## Concept and definition:

“*An algorithm is a finite set of precise instructions executed in finite time for performing a computation or for solving a problem*”. To represent an algorithm we use pseudo-code. Pseudo-code represents an algorithm in a clear understandable manner in like English language and gives the implementation view as like programming

language.**Example: Write an algorithm for finding the factorial of a given number.**

`fact(n)`

{

fact=1;

for(i=1;i<=n; i++)

fact=fact*i;

return fact;

}

This algorithm is for getting the factorial of n. The algorithm first assigns value 1 to the variable fact and

then until n is reached, the fact is assigned a value fact*I where the value of i is from 1 to n. At last, the value fact is returned. The pseudo-code used here is loosely based on the programming language C.

## Characteristics (properties) of the algorithm:

**Input:** An algorithm has input values from a specified set.**Output: **From each set of input values, an algorithm produces output values from a specified set. The

output values are the solution to the problem.**Definiteness:** The steps of an algorithm must be defined precisely.**Correctness:** An algorithm should produce the desired output after a finite (but perhaps large) number

of steps for any input in the set.**Effectiveness:** It must be possible to perform each step of an algorithm exactly and in a finite amount of

time.**Generality: **The devised algorithm should be capable of solving a problem of a similar kind for all

possible inputs.

## Complexity of algorithms:

When an algorithm is designed, it must be analyzed for its efficiency i.e. complexity. The complexity of

an algorithm is defined in terms of computational resources needed by the algorithm. There are two kinds of computational resources used by an algorithm:

- CPU’s processing power (TIME COMPLEXITY)

2. computer’s primary memory (SPACE COMPLEXITY).

The measure of time required by an algorithm to run is given by time complexity and the measure of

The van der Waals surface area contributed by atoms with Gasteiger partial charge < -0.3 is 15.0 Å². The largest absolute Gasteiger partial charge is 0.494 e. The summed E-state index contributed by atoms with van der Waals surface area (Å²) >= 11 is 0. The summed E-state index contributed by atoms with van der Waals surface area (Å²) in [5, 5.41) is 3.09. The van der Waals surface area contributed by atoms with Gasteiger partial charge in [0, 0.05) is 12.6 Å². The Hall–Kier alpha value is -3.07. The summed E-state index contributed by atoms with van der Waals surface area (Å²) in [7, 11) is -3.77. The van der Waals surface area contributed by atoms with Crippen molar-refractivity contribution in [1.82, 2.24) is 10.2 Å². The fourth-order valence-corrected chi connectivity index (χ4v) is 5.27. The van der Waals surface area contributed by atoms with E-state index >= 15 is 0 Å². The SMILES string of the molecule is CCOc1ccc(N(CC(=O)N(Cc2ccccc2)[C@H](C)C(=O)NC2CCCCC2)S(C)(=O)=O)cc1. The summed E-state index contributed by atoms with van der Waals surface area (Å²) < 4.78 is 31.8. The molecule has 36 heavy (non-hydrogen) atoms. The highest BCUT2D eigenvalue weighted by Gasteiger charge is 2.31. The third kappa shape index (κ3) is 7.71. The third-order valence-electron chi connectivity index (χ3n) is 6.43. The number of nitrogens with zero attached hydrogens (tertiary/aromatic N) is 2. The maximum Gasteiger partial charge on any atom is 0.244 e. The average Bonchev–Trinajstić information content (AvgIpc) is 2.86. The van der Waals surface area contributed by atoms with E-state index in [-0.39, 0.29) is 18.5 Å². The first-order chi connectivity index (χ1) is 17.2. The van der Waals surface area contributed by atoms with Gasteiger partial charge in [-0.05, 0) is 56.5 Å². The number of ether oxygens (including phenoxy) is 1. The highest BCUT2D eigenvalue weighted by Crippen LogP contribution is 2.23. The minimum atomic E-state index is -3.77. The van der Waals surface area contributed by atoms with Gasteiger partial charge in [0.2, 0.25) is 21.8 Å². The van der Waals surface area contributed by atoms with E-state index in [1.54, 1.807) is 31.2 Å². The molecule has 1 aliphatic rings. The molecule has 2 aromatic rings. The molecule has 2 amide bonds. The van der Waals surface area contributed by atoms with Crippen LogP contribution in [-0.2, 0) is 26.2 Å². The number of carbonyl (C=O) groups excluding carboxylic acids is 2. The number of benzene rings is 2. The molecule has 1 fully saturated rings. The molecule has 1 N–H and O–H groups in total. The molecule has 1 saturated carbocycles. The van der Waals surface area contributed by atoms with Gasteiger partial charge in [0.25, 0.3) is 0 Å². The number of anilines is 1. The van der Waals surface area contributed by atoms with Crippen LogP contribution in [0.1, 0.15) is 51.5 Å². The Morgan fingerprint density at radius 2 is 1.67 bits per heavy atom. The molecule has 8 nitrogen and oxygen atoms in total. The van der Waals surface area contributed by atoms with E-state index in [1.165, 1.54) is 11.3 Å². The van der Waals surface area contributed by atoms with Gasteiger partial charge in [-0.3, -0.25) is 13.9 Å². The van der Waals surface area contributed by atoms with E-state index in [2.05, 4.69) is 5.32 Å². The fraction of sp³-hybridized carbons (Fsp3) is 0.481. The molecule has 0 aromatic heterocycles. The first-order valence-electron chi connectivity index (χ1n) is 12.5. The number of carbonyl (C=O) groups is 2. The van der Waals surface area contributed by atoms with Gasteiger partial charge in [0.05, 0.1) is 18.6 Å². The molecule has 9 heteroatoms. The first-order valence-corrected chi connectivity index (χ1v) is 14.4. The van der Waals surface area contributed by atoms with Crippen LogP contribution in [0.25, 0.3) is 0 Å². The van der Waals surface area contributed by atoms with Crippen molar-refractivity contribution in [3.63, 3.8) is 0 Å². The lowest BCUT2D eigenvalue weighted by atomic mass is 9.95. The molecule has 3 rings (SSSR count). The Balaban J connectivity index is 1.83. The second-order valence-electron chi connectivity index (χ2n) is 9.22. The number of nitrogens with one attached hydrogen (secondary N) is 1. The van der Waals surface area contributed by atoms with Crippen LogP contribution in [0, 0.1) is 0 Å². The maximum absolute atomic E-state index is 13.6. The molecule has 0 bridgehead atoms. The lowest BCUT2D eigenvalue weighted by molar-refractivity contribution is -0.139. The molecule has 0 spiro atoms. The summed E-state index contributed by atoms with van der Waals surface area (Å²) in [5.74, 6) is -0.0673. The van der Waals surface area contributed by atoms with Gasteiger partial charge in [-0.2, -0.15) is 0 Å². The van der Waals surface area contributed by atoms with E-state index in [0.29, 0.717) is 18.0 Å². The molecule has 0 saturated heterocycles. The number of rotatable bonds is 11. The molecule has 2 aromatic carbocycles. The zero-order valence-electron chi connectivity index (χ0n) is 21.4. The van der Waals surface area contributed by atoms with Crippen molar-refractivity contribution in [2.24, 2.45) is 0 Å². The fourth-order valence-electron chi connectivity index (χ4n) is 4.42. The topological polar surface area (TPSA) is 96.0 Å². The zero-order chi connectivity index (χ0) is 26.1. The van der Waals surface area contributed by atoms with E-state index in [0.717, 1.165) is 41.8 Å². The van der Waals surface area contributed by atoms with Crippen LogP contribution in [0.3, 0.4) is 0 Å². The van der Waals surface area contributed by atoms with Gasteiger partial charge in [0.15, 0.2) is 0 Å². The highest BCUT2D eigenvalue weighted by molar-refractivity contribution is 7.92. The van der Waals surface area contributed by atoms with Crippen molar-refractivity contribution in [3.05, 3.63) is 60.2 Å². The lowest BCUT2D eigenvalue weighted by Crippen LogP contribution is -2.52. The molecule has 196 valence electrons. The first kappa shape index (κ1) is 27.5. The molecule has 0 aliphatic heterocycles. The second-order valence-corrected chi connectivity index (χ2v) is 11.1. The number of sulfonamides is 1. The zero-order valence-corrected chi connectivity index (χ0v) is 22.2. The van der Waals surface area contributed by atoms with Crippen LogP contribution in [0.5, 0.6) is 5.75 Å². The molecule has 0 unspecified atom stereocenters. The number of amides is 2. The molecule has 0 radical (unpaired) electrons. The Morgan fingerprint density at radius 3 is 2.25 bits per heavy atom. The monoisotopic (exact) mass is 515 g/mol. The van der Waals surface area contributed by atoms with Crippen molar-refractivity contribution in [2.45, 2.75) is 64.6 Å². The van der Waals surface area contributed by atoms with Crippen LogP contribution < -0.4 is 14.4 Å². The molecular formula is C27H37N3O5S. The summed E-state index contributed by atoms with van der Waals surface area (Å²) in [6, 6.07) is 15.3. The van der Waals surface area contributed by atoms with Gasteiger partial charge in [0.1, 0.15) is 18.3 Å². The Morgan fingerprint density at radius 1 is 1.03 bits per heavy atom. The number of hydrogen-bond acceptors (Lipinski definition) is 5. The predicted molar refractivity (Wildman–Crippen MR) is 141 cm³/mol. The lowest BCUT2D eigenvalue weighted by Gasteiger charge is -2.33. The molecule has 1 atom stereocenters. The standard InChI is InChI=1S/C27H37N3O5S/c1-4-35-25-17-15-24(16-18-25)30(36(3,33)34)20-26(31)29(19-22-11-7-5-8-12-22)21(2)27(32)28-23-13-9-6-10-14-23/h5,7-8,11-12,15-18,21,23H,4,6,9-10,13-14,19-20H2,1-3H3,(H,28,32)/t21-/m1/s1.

space computer memory) required by an algorithm is given by space complexity. Since the actual time required may vary from computer to computer (e.g. on a supercomputer it may be a million times faster than on a PC), we have to use the number of steps required by the algorithm for a given set of inputs to measure the time complexity.

**Big-Oh (O) notation:**

The complexity of an algorithm is analyzed in terms of a mathematical function of the size of the input.

The complexity analysis (TIME) of an algorithm is very hard if we try to analyze it exactly. So we need the

concept of asymptotic notations. Big-O notation is one of the asymptotic notation used for the complexity analysis of an algorithm.

**Definition: **

Let f and g be functions from the set of integers or the set of real numbers to the set of real numbers. We say that f(n) is O(g(n)) (read as f(n) is big-oh of g(n)) if there are constants C and k such that |f(n)| ≤ C*|g(n)| whenever n > k.

**Worst, Best, and Average Case Complexity:**The worst-case complexity of an algorithm is defined as the maximum number of steps taken on any instance of size n.

The best-case complexity of an algorithm is defined as the minimum number of steps taken on any instance of size n.

The average-case complexity of an algorithm is defined as the average number of steps taken on any random instance of size n.

Note: In the case of running time, worst-case time complexity indicates the longest running time performed

by an algorithm for any input of size n, and thus this guarantees that the algorithm finishes on time.

Hence, algorithms are analyzed for their efficiency mostly in terms of their worst-case complexity.